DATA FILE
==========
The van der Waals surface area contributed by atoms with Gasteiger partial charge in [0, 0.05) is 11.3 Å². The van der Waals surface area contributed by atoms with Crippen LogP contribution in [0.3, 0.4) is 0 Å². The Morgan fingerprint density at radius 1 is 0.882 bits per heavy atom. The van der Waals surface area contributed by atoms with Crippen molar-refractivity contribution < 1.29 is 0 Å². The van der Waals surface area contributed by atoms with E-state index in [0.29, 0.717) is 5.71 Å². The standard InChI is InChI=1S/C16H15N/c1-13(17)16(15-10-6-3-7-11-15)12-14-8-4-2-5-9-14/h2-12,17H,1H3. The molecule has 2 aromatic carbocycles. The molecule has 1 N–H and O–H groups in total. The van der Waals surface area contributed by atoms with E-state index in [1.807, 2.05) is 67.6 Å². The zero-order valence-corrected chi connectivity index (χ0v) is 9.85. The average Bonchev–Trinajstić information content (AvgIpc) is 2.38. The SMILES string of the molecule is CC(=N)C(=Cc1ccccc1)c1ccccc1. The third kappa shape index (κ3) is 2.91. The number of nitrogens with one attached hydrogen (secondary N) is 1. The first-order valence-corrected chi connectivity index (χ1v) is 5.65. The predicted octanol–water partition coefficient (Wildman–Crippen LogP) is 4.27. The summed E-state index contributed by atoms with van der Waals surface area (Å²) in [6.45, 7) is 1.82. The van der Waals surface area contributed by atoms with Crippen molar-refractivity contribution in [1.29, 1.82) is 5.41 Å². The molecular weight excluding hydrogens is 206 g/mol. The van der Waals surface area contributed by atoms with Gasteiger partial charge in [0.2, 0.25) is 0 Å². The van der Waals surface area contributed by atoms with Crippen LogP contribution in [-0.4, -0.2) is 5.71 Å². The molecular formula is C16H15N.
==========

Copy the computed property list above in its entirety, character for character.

The van der Waals surface area contributed by atoms with Gasteiger partial charge in [0, 0.05) is 11.3 Å². The van der Waals surface area contributed by atoms with Crippen LogP contribution in [0.3, 0.4) is 0 Å². The Morgan fingerprint density at radius 1 is 0.882 bits per heavy atom. The van der Waals surface area contributed by atoms with Crippen molar-refractivity contribution < 1.29 is 0 Å². The van der Waals surface area contributed by atoms with E-state index in [0.29, 0.717) is 5.71 Å². The standard InChI is InChI=1S/C16H15N/c1-13(17)16(15-10-6-3-7-11-15)12-14-8-4-2-5-9-14/h2-12,17H,1H3. The molecule has 2 aromatic carbocycles. The molecule has 1 N–H and O–H groups in total. The van der Waals surface area contributed by atoms with E-state index in [1.807, 2.05) is 67.6 Å². The zero-order valence-corrected chi connectivity index (χ0v) is 9.85. The average Bonchev–Trinajstić information content (AvgIpc) is 2.38. The SMILES string of the molecule is CC(=N)C(=Cc1ccccc1)c1ccccc1. The third kappa shape index (κ3) is 2.91. The number of nitrogens with one attached hydrogen (secondary N) is 1. The first-order valence-corrected chi connectivity index (χ1v) is 5.65. The predicted octanol–water partition coefficient (Wildman–Crippen LogP) is 4.27. The summed E-state index contributed by atoms with van der Waals surface area (Å²) in [6.45, 7) is 1.82. The van der Waals surface area contributed by atoms with Crippen molar-refractivity contribution in [1.29, 1.82) is 5.41 Å². The molecular weight excluding hydrogens is 206 g/mol. The van der Waals surface area contributed by atoms with Gasteiger partial charge in [0.2, 0.25) is 0 Å². The van der Waals surface area contributed by atoms with Crippen LogP contribution in [-0.4, -0.2) is 5.71 Å². The molecular formula is C16H15N.